Sunday, February 13, 2011

Where Do Sea Turtles Go in Winter?

Earlier this week, we stopped at Jekyll Island, famous for the mansions of millionaires and for bike trails that wend atmospherically beneath stately live oaks dripping enough Spanish moss to stuff a million mattresses. Besides checking out eco-attractions like the Shell Recycling Station and the Zero-Emissions Electric Cars, we also enjoyed a visit to the Georgia Sea Turtle Center.

A patient in the rehab center has a bizarre illness that
makes him float TOO MUCH. Treatment includes
attaching diver's weights to the shell so he can submerge
The place has a competent little exhibit hall where you can learn about the five different species of sea turtles you might see in this region by pressing buttons, watching films, lifting flaps, touching specimens.  In one tank, a young loggerhead turtle the size of the proverbial dinner plate zoomed about, giving the lie to the stereotype that turtles are slow-moving. With his giraffe-print, bright brown-and-white head and gleaming white belly, he looked as fresh and pretty as a child's plush toy.

The main work of the center is as a kind of turtle hospital, to care for sea turtles that are sick or injured. Most sea turtle populations can't really afford to lose a lot of individuals; six species are protected by the Endangered Species Act, three species are listed as critically endangered in the IUCN Red List, and all sea turtles are included in Appendix I of CITES.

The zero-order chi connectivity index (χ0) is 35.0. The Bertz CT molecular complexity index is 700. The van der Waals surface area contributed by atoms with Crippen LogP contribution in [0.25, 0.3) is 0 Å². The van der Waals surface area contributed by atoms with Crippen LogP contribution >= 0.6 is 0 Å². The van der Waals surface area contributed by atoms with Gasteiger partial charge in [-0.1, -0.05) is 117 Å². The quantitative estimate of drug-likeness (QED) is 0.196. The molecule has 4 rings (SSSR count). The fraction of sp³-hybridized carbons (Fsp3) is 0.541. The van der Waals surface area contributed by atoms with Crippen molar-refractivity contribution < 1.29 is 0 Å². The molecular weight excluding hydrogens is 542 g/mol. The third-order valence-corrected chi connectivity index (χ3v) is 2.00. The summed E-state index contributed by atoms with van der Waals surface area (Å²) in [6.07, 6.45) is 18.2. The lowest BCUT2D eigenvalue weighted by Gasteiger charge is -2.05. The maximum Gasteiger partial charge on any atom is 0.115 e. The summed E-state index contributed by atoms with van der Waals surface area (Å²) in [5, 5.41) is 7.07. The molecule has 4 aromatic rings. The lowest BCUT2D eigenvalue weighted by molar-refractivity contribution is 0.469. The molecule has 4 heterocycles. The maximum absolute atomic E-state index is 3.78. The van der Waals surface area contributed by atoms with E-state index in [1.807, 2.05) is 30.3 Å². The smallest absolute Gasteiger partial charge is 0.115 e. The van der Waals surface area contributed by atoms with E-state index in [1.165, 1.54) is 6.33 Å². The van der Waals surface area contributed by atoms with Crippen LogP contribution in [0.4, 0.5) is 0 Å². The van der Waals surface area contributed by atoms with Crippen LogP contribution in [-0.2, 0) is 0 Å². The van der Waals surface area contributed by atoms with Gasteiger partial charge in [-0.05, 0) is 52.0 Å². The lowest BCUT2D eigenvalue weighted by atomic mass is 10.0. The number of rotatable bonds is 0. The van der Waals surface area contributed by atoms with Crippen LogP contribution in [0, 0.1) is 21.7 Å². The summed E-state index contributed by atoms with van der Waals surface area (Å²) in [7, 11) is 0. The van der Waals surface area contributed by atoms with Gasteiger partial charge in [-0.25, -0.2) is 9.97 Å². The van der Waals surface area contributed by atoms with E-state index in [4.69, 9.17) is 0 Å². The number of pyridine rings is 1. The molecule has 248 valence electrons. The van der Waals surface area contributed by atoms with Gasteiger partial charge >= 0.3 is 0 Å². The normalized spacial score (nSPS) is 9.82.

It ain't easy being a turtle.  They get tangled in fishing line. Crushed by dredges. They mistake floating plastic bags for jellyfish and die with a belly trashed by trash.  People and all kinds of animals go after the eggs, which incubate on warm sand beaches.  Electric lights in shoreline developments confuse baby turtles, who orient by moonlight to crawl from their nests down to the sea.

A large team of volunteers and interns helps the staff care for turtles.
The rehab center is a large, bright room full of wading-pool sized tanks full of patients with heart-breaking problems: flippers and shells slashed by boat propellers, or by sharks; eyes obscured by wart-like growths.

Some turtles looked healthy; they were brought to the center by people who found them found stunned and unable to move, in cold waters  outside their usual winter range. The center would give them a home till spring.

Cap says, if he were a sea turtle, he would definitely feign cold shock.  He could avoid all those ocean dangers and spend the winter in a hot tub, being hand-fed by cute girl volunteers.

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